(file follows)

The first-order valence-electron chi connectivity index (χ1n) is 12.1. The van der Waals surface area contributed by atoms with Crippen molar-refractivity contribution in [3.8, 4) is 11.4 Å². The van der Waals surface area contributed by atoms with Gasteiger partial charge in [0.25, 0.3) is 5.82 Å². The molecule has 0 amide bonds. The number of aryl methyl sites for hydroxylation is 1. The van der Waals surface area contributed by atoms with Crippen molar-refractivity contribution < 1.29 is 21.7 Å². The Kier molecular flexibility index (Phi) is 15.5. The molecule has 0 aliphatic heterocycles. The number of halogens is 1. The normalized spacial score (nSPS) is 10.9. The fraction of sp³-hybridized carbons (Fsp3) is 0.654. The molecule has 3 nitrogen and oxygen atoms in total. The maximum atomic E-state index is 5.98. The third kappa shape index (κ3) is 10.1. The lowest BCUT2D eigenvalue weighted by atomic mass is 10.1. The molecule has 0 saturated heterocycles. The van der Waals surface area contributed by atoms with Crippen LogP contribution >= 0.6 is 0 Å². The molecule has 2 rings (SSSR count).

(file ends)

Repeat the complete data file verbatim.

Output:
The first-order valence-electron chi connectivity index (χ1n) is 12.1. The van der Waals surface area contributed by atoms with Crippen molar-refractivity contribution in [3.8, 4) is 11.4 Å². The van der Waals surface area contributed by atoms with Gasteiger partial charge in [0.25, 0.3) is 5.82 Å². The molecule has 0 amide bonds. The number of aryl methyl sites for hydroxylation is 1. The van der Waals surface area contributed by atoms with Crippen molar-refractivity contribution < 1.29 is 21.7 Å². The Kier molecular flexibility index (Phi) is 15.5. The molecule has 0 aliphatic heterocycles. The number of halogens is 1. The normalized spacial score (nSPS) is 10.9. The fraction of sp³-hybridized carbons (Fsp3) is 0.654. The molecule has 3 nitrogen and oxygen atoms in total. The maximum atomic E-state index is 5.98. The third kappa shape index (κ3) is 10.1. The lowest BCUT2D eigenvalue weighted by atomic mass is 10.1. The molecule has 0 saturated heterocycles. The van der Waals surface area contributed by atoms with Crippen LogP contribution >= 0.6 is 0 Å². The molecule has 2 rings (SSSR count).